The standing Army will, as I say, be very highly trained, consisting of technical corps and very highly trained infantry. It may be remembered that it was mentioned in previous Estimates we had sent a mission to the United States of America. The object of sending these officers there was that men in the Army would be able to receive a training from the point of the recruit joining and other ranks right up to the training of the highest staff officer. The six officers that went to America came back, I think, last December. Since then we have been actively taking steps towards the creation of an Irish military college. The early months of this year were devoted to certain lectures and inquiries prior to the forming of the college. I hope within a very short time the college will be actually in existence in the Curragh, so that there will be every type of training—to the recruit joining, the training of that recruit up to N.C.O., the training of the junior officers and the training of the senior officers, and the consideration of every military problem that is likely to come within the purview of an Irish Army. The officers while in America did remarkably well, and received diplomas of graduation such as are issued to American officers. Associated with them in the formation of the military college have been other senior officers. As we progress towards our principle it is natural that the proportion of N.C.O.s in the Army to men will be greater than in an army which is up to a full sized standing army.
I think it will be found there has been a reduction under almost every heading in this list, amounting in all to as much as £380,000 odd. That reduction was, of course, only reached by a very careful consideration of every item of possible expenditure included in the year's Estimate. I hope that we have not yet reached our ideal level of expenditure, and that in future years we may be able to decrease it even more, but it must be remembered that within a period of a very few years we have reduced the Army from the number of something more than 50,000 to the number I have given at present, namely, 735 officers and 8,454 men. To reduce the Army, as we hope to do within a short period to one-tenth of its original size necessarily will leave for a period a certain lack of equilibrium in the proportion of its various members. As we reduce the number of posts, naturally for a period there will appear to be certain men in certain ranks not as necessary as they appeared to be before. We must reduce down to our normal as quickly as possible in any one service or rank. That, my conscience is perfectly clear, has been done during the last eighteen months with all the celerity that it could possibly be done with.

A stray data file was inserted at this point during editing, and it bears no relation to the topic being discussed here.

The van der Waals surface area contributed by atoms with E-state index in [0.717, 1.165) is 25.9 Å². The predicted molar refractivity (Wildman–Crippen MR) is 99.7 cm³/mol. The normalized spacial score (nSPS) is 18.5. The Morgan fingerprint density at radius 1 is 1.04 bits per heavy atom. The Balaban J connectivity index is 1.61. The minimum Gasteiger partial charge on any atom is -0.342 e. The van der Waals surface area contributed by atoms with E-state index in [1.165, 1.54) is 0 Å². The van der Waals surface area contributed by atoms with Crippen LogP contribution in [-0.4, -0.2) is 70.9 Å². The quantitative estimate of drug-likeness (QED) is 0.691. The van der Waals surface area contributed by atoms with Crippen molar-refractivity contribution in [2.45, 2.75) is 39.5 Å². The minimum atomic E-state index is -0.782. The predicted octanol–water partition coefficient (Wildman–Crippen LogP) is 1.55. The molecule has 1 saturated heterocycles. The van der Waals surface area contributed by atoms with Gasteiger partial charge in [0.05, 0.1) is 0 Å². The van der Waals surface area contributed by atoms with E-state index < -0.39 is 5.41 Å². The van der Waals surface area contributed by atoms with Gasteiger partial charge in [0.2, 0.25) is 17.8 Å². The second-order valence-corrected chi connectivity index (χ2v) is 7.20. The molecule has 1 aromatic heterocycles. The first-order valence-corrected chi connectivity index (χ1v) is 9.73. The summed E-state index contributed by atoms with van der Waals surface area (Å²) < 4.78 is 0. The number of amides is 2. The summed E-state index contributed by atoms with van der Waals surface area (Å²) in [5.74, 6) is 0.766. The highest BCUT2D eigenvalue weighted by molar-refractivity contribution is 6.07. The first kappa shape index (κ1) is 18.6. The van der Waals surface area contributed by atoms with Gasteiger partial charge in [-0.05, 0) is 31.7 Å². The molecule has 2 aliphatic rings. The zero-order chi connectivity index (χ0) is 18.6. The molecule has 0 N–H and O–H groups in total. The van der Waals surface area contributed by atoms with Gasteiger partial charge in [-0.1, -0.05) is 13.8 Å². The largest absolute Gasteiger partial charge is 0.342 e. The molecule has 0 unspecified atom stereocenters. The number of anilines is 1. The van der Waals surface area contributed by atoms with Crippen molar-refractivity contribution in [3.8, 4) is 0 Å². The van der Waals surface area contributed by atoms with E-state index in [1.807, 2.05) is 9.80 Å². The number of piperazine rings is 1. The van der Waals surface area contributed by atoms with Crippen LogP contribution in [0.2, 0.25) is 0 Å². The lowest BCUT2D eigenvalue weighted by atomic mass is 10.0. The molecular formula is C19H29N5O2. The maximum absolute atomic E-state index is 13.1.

I think anybody who has observed the Army to any extent will notice that during the years of its existence there has been a constant improvement in its general efficiency and in its general bearing. I believe, situated as this country is, that in maintaining that very small Army we must expect, and have a right to expect, from the members of the Army a higher degree of devotion and a higher degree of attention to their work and the perfecting of themselves in the knowledge their work requires than possibly might be demanded in other countries. I think we have not only the right to expect that, but that we can expect that and ask it without any qualms at all. I believe the young men of our country will recognise that in joining the Army to serve their country that it is not merely a profession, but something more than a profession. I think also that for officers who set themselves out to make their craft a profession we should see to it that we give them every means of making themselves as perfect as possible in their work, and we should see to it once they are determined to make that their profession and they put themselves wholeheartedly into their work, that they are enabled to make it a profession. That is my purpose in starting the college, of which we are at present actually laying the foundations. We have moved on so quickly during the last year towards our normal that we have come across many facts we were previously unaware of, and here I have to make a slight confession, and it is that our outlook on certain points, from close observation, has changed considerably, and although I believe I promised Deputy O'Connell last year that no matter how my predecessors might have failed to bring in a permanent Army Act within 12 months that I would do so——